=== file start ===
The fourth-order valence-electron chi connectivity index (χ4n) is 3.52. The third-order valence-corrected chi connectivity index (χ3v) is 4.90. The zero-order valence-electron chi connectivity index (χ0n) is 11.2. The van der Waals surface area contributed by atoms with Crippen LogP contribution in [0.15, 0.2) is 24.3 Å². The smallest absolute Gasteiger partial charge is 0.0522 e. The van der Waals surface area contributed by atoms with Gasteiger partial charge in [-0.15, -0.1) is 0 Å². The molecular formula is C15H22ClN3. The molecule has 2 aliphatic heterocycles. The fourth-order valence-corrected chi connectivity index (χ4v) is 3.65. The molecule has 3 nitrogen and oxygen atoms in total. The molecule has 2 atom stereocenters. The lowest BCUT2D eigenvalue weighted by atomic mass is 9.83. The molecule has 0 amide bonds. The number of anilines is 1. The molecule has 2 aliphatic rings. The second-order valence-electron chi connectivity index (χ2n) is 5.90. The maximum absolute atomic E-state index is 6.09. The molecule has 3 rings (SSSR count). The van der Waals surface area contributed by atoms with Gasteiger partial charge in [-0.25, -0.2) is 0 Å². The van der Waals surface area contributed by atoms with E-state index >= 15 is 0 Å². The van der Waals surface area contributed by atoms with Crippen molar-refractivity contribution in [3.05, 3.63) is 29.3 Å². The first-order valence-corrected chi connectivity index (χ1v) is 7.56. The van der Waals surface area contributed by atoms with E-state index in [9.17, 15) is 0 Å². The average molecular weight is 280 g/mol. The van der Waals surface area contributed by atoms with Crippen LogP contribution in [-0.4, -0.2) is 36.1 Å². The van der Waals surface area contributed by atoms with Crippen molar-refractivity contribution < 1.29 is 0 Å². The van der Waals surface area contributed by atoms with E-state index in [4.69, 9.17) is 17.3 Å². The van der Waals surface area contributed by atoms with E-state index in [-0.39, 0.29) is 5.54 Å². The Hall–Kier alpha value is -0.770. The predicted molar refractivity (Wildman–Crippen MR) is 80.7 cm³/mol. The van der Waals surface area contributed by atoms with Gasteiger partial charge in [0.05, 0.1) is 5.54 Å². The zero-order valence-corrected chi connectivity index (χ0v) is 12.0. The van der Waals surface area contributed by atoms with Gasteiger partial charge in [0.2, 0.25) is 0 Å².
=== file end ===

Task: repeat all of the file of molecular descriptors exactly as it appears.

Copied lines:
The fourth-order valence-electron chi connectivity index (χ4n) is 3.52. The third-order valence-corrected chi connectivity index (χ3v) is 4.90. The zero-order valence-electron chi connectivity index (χ0n) is 11.2. The van der Waals surface area contributed by atoms with Crippen LogP contribution in [0.15, 0.2) is 24.3 Å². The smallest absolute Gasteiger partial charge is 0.0522 e. The van der Waals surface area contributed by atoms with Gasteiger partial charge in [-0.15, -0.1) is 0 Å². The molecular formula is C15H22ClN3. The molecule has 2 aliphatic heterocycles. The fourth-order valence-corrected chi connectivity index (χ4v) is 3.65. The molecule has 3 nitrogen and oxygen atoms in total. The molecule has 2 atom stereocenters. The lowest BCUT2D eigenvalue weighted by atomic mass is 9.83. The molecule has 0 amide bonds. The number of anilines is 1. The molecule has 2 aliphatic rings. The second-order valence-electron chi connectivity index (χ2n) is 5.90. The maximum absolute atomic E-state index is 6.09. The molecule has 3 rings (SSSR count). The van der Waals surface area contributed by atoms with Gasteiger partial charge in [-0.25, -0.2) is 0 Å². The van der Waals surface area contributed by atoms with E-state index >= 15 is 0 Å². The van der Waals surface area contributed by atoms with Crippen molar-refractivity contribution in [3.05, 3.63) is 29.3 Å². The first-order valence-corrected chi connectivity index (χ1v) is 7.56. The van der Waals surface area contributed by atoms with E-state index in [9.17, 15) is 0 Å². The average molecular weight is 280 g/mol. The van der Waals surface area contributed by atoms with Crippen LogP contribution in [-0.4, -0.2) is 36.1 Å². The van der Waals surface area contributed by atoms with Crippen molar-refractivity contribution < 1.29 is 0 Å². The van der Waals surface area contributed by atoms with E-state index in [4.69, 9.17) is 17.3 Å². The van der Waals surface area contributed by atoms with E-state index in [-0.39, 0.29) is 5.54 Å². The Hall–Kier alpha value is -0.770. The predicted molar refractivity (Wildman–Crippen MR) is 80.7 cm³/mol. The van der Waals surface area contributed by atoms with Gasteiger partial charge in [0.05, 0.1) is 5.54 Å². The zero-order valence-corrected chi connectivity index (χ0v) is 12.0. The van der Waals surface area contributed by atoms with Gasteiger partial charge in [0.2, 0.25) is 0 Å².